Every day for the past five-plus years, I’ve walked two blocks to my local deli for coffee and, when available, breakfast.
For the most, it’s a quiet journey, a peaceful few minutes for me to clear my mind before I have to interact with fellow human beings.
Upon arrival this morning, I walked by a car with tinted windows. No big deal, really, because in Connecticut tinted windows aren’t much of rarity, but the sound emitting from the car’s interior was unseen but instantly recognizable.
Call it a woof, call it a bark, call it a dog being a dog, going absolutely bonkers thinking a tired old crank like me was going cause harm to the car. But, there again, it’s a dog so maybe it thought I had a stick hidden up my rear end, and I was going to let him out to play fetch. Or maybe he had the worst owner in the world and he barking out “Help, please help me, hey mister .. Don’t walk away – Hey Asshole!”
I don’t speak Woofian and my Barksdale dialect is rusty.
But I digress. This story isn’t about one dog. Who would write about a single dog? Other than a dog-lover, I suppose, writing for a dog blog.
I am not a dog-lover. Nor do I write for a dog blog, though some might say this blog should go to the dogs.
I grabbed my coffee and my breakfast sandwich and began the downhill journey back to my abode. Sipping the coffee, which I once described as my morning hit of crack, I heard it coming from my right.
Woof. Bark. Bow-wow.
I looked up the driveway that I’ve passed countless times and there it stood. A dog I had never seen before – a dog I had never heard before, for that matter – standing in the drive way, looking at me with that cock-headed look.
Bark … Bark … Bark.
As I said it before, this was usually a quiet journey up and back and now I’ve had two dogs ruff-ing me up with their noise. I walked a long a hedge that led to the mid-point of my journey, the first block of the trip, over the second block of the trip about to begin.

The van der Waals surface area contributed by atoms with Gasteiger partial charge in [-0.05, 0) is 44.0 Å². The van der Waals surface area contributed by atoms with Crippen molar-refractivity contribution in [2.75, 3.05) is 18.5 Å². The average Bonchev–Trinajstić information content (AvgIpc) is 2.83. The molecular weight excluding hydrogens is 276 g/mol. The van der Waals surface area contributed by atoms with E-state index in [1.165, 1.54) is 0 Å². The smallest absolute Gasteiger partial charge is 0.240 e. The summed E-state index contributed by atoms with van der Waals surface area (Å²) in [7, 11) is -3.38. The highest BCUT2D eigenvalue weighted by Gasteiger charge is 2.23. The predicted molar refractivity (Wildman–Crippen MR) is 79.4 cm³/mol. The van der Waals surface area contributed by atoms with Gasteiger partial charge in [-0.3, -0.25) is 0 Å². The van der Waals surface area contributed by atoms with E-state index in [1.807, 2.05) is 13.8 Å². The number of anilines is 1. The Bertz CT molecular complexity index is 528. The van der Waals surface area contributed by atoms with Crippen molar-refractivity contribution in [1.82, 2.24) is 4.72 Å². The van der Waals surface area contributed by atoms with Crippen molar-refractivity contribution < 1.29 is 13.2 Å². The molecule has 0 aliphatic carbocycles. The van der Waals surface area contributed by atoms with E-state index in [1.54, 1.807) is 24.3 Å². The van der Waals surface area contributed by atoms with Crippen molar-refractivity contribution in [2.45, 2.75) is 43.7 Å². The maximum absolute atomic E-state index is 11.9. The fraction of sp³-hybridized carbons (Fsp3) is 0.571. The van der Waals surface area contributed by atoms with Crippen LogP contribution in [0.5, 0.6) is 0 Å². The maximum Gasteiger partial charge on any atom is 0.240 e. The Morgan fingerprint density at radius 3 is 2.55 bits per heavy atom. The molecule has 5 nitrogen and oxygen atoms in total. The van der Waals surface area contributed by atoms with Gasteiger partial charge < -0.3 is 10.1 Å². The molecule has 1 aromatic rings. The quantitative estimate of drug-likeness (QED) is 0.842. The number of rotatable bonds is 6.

And don’t ask me how, but I just knew what was going to happen.
At that corner is a house that owns a dog. I’ve seen THAT dog many times of the year. Unfriendly to those who do not know him (Much like its owner, I’d say), that dog has barked at everybody who walks by the house when it’s outside. I knew in my heart that mutt would be sitting there waiting for me once I cleared the shrubbery because that’s how life happens.
In threes, right?
Good things happen in threes. Bad things happen in threes. Celebrity deaths happen in threes.
It’s the backwards E of life — Dogs were about to happen in threes, as well.
And there he was. Or she. It. Whatever.
Sitting at the bottom of the steps that led up to the porch was Dog Number Three, ready to complete the canine trifecta by — wait for it —
— Barking at me.
A three-dog morning over a journey in which I might see one dog a week. It had to be a sign, right?
I rushed home. (Mainly so I could chug my coffee) and when the time was right I turned to ask The Almighty what message he was trying to send.
I Googled, “Dogs Barking In Threes.”
The very first website was for “KODY KUPS – by Three Dogs Barking.” Or, in other words, “A healthy alternative to ice cream for your dogs.”
Once I got over my anger and frustration of the fact that dogs could eat ice cream and not put on weight, I briefly perused the website before moving on.
I can’t imagine three dogs were joining cosmic forces to tell me to avoid ice cream, though the dog term “Bow-Wow” could translate to “Lose Weight” – at least in terms of straight-up syllables.
The second offering from Google was titled, “Why do dogs bark?”